Report on the conclusions of the Task Force on Barnard and the Educated Woman, 1971, page 5

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That much of the study of the history, the psychology, and the talents
of women has been either false or superficial.

That women, because of the demands of marriage and motherhood, often
have irregular job patterns.

That Barnard has a rich resource, now largely untapped, in the talents
and energies of its alumnae and women living in New York.

That as an undergraduate college, Barnard lacks the facilities for improving
post-graduate academic opportunities for women, but it can work with other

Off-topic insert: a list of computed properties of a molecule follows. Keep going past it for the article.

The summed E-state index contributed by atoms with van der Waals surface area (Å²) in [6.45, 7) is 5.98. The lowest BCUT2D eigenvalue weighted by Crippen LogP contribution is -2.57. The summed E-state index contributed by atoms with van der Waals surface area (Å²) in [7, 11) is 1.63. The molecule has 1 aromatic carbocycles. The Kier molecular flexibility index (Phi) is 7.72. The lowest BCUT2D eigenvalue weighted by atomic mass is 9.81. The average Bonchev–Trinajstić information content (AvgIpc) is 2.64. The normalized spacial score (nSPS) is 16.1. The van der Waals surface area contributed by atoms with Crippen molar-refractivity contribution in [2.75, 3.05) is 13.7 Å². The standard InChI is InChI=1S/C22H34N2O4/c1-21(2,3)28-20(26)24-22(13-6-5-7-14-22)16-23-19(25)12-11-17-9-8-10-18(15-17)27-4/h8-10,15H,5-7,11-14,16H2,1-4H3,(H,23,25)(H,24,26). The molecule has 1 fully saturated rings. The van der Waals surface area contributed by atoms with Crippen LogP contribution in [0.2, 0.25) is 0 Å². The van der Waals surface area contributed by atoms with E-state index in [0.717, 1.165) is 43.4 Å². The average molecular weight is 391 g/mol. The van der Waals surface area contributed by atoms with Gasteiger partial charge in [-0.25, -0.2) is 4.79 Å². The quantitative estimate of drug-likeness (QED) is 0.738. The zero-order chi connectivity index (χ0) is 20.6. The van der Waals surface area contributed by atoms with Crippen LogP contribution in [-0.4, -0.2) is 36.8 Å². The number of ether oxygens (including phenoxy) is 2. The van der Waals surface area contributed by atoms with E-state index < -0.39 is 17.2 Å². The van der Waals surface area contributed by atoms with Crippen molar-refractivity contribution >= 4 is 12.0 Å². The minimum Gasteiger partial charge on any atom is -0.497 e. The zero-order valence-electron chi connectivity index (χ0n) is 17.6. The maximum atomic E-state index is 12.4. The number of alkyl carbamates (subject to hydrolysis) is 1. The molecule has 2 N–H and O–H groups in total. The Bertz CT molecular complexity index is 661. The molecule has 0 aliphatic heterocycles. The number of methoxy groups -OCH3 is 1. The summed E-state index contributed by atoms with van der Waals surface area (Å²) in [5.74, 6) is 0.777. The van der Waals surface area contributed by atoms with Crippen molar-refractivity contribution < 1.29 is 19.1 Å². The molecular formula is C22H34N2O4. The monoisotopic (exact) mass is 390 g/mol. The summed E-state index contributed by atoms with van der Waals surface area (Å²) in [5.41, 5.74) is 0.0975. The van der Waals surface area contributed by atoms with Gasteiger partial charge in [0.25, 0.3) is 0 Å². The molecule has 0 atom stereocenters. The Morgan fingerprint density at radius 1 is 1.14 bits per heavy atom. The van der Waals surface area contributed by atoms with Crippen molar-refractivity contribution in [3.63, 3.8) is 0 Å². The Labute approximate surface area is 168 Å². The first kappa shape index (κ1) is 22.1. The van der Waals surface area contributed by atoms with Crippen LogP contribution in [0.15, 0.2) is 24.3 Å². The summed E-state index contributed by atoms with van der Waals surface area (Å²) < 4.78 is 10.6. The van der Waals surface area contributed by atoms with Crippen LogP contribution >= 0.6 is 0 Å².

divisions of the University toward this end.

That students want and need a livelier, more personal sense of the world
apart from the classroom. They should be brought into contact with women,
both professional and otherwise, outside of the college. Moreover, too
often members of the college community hold depressing illusions about
women's intellectual skills, such as that women are both less rational
and less adventurous than men; and that educating women is a less
prestigious job than educating men. Only a systematic, yet sensitive,
community self-scrutiny can end such myth-making.

These assumptions led the Task Force to the central conclusion that
Barnard should move toward the creation of a Women's Center as a focal